Choice FM's Chris Phillips agrees, and explains that even Estelle's "American Boy" possesses a club-like quality. "Over the last 10 to 15 years, R&B has been around 80-90bpm. There's a whole new soundscape coming out of America that's a lot faster, and it's a lot more... reminiscent of the rave scene that used to drive here in the early- to mid-Nineties. What's different now is that it's distinctively uptempo – Estelle, Flor Rida, Mary J Blige are all coming out with singles that are 150-160bpm, which is traditionally the sound of a club house record. This is accepted, especially in this country where it seems that anything below 100bpm is considered a little bit ploddy and specialist."

One artist putting this formula to the test is Wiley, whose new single "Wearing My Rolex" is a far cry from his grimy gems of the past. The electro-house clap-a-long comprises a catchy hook, a sultry vocalist and a video of a troupe of foxy dancers running around at night – minus the East London MC. ("It was just wrong," he says of the video. "It's just not me.")

Personal tastes aside, it's got hit graffitied all over it, and has been lauded by the likes of Zane Lowe and Jo Wiley. "It's a top five, it's going to pay me money so I can feed my children, that is the bottom line," he says. "To win England, I believe you have to please the people in England, so that is what I'm trying to do. The grime scene is going to take longer than planned and by the time it does blow I might be a bit older, so that's why I've had to take these steps. Even though there's electro on ['Wearing My Rolex'], it's still Wiley. I didn't have to change my language."

"I think everyone's got to evolve and I think that's what Wiley is doing," says Laura Lukanz, music manager at 1Xtra. "He's just such an innovator. He leads the way so the next thing he does should hopefully be something completely different again. You've got to look at the market. Rihanna, Kanye [West] and Timbaland are making pop records now. You can't be hung up on making music for your peers."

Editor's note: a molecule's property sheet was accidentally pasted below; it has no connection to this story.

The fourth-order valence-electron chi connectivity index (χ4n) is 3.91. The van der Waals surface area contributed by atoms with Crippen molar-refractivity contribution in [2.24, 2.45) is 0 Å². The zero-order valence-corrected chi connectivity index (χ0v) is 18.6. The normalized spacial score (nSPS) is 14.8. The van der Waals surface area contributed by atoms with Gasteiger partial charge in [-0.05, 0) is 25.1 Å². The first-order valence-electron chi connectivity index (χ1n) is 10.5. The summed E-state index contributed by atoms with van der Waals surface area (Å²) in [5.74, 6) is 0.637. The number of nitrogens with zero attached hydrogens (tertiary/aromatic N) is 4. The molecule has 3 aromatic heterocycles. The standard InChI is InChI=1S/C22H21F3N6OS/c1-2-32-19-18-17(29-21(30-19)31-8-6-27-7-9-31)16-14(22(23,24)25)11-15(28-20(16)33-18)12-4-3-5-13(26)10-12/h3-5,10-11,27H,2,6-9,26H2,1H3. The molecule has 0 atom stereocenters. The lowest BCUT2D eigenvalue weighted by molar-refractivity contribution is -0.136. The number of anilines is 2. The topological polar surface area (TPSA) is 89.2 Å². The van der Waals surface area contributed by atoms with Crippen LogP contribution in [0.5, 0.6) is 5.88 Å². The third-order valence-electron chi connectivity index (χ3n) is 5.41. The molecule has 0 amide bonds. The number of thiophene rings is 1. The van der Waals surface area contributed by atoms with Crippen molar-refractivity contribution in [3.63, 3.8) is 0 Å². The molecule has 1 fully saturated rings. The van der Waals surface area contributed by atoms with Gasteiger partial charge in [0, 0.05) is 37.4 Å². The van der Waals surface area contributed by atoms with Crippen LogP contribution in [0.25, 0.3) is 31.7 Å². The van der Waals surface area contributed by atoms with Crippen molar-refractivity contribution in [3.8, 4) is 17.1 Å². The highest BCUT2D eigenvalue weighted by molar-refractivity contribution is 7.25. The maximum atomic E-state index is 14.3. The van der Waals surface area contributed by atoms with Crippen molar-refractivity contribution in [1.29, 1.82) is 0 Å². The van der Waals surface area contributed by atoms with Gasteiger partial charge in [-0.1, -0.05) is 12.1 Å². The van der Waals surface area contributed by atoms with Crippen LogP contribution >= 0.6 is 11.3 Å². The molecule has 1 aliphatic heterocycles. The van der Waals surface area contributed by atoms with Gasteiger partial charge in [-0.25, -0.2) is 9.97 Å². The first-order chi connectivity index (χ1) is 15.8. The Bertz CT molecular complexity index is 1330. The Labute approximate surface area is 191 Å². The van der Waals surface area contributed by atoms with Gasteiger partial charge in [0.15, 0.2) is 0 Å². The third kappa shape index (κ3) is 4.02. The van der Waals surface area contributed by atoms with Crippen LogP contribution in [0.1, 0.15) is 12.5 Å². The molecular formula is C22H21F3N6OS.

"Wiley has given us a record where anyone can play it," adds Semtex. "I always tell artists, you have to make me look good in the club as the DJ. There's only a few people who have ever been able to do things without conforming. If it's so hot, you're going to be picked up anyway. That's what happening with the Wiley record."

As the saying goes, there's nothing new under the sun. Think back to 1999 and some would argue that the UK urban scene has come full circle. At that time, the radio-friendly, two-speed garage movement was coming to a head, and paved the way for garage artists to piggy-back the electronic dance sound to make it in the mainstream. The likes of So Solid Crew, Ms Dynamite, Oxide and Neutrino and even Craig David were able to launch careers with a sound that was born out of the clubs. "The last time there was a big burst of artists going in to the charts was when garage was at its peak," says Cameo. "That was predominantly dance music. Craig David's track 'Fill Me' is a bit like Estelle's track now."